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The AutoLisp Tutorial - Extreme

  Well you made it.  You've read the Beginners, Intermediate, and Expert's tutorials and now you want to apply your knowledge in real world situations.  I believe the best way to approach this is to read through commented code and follow what is going on.   It would be even better if you had the programmers thoughts before starting the program.  So, we will do that.  But what code?  This I will leave up to you.  If you have read all of the tutorials and still can't get the code to do what you want, click <here> to suggest a program for the Extreme section.   I'll start it with a couple of problems I've encountered in the last year or so.  Placing vertices along a polyline bulge and figuring the angle of an  arc.  I know, seems simple.  But what happens when your start angle is around 350 degrees and your end angle is around 30 degrees.  You can't subtract the end angle from the start angle can you?

Placing vertices along a PolyLine Bulge

Figuring the Angle of an Arc















PolyLine Bulge

  Have you ever tried to recreate a polyline by drawing lines from vertex to vertex only to find out it doesn't work if you have a polyline bulge?  (ARC) Aggravating isn't it.  Well, I've found a method to insert vertex points along the polyline bulge area to recreate a bulge effect and get you closer to what you need.  I'm looking for this code....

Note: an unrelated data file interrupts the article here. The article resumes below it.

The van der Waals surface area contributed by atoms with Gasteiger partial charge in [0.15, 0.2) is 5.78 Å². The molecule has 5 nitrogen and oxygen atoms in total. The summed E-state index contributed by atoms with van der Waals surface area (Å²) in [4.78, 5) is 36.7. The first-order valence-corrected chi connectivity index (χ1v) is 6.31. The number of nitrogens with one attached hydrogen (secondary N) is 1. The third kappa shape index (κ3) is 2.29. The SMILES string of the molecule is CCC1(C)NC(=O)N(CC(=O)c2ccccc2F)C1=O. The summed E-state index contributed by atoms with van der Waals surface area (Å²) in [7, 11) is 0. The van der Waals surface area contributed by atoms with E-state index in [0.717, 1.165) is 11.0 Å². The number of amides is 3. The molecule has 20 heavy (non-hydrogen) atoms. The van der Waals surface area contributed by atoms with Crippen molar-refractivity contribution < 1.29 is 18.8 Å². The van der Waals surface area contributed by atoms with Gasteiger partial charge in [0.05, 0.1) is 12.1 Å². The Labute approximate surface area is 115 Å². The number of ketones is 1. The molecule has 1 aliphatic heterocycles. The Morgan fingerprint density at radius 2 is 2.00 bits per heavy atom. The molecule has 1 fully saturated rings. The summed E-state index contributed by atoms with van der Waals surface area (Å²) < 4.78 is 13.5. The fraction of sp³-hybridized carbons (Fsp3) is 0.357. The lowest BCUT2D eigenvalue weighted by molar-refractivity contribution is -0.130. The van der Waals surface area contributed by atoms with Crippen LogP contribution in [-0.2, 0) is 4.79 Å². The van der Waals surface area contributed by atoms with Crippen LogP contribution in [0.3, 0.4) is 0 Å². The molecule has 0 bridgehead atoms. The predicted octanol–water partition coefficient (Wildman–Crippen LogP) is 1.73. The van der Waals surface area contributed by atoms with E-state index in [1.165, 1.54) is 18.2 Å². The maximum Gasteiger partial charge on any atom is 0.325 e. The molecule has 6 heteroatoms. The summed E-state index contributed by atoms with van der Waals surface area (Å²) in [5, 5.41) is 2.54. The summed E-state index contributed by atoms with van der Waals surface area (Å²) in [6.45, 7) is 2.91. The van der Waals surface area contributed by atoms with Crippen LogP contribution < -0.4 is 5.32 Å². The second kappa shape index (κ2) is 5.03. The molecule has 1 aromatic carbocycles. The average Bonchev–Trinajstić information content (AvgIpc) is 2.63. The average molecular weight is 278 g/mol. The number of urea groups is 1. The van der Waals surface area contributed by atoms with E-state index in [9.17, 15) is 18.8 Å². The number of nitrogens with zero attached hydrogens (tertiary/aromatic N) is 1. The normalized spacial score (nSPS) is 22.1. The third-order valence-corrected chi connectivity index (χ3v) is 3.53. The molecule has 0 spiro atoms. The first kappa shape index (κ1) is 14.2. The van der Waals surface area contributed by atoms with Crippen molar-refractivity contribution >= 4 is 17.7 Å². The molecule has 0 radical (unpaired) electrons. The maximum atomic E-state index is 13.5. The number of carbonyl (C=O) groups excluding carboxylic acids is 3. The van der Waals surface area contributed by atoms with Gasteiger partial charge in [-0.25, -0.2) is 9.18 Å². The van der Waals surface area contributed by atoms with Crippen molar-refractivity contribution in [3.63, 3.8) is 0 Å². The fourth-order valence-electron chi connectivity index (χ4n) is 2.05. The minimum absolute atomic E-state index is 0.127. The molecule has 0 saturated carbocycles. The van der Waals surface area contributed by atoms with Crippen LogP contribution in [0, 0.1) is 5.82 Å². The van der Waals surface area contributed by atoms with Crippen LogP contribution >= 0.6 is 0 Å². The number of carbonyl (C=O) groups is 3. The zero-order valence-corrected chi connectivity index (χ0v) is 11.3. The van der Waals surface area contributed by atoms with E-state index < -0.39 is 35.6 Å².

Arc Angle

  Have you ever tried to figure the angle of an arc only to be fustrated by the fact the angle cannot be simply subtracted?  It's true because an arc's angle is always measured counter clock-wise so you could have a starting angle of 350 degrees and an ending angle of 30 degrees.  Can't subtract the end angle from the start angle can you?  When it crosses zero, there are problems.  (Angle could also be set to clock-wise instead of counter clock-wise)

  The first method I used was to begin at the starting angle and increment the angle by one until I reached the end angle or I crossed the zero angle.  This works but it is a little goofy.

  The second method I've seen (sent to me by a visitor) was to reset the UCS to the center point with an angle that matched the starting angle.   Then simply get the ending angle.  Not bad.  Not bad at all.

  The shortest method I've found was to use the built in geometry calculator:

EXT01.JPG (10893 bytes)

  The calculator function we will use is called ANG.  The syntax is ANG(apex, endPt1, endPt2).  In the illustration above the apex is P1, the first point is P2, and the third point is P3.  You can also do this on the command line.   Type CAL and press enter.  Then type ang(cur,cur,cur) and press enter.   Now pick the three points.

  To do this in first need to make sure the calculator is loaded:

     (if (not c:cal)(arxload "geomcal"))

  Then send your points to the calculator: 

  (setq myAng (cal "ang(p1,p2,p3)")

  This should set variable myAng to 51.9180

  Anyone else have a shorter answer?  <click>

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Last Updated April 1st, 2013

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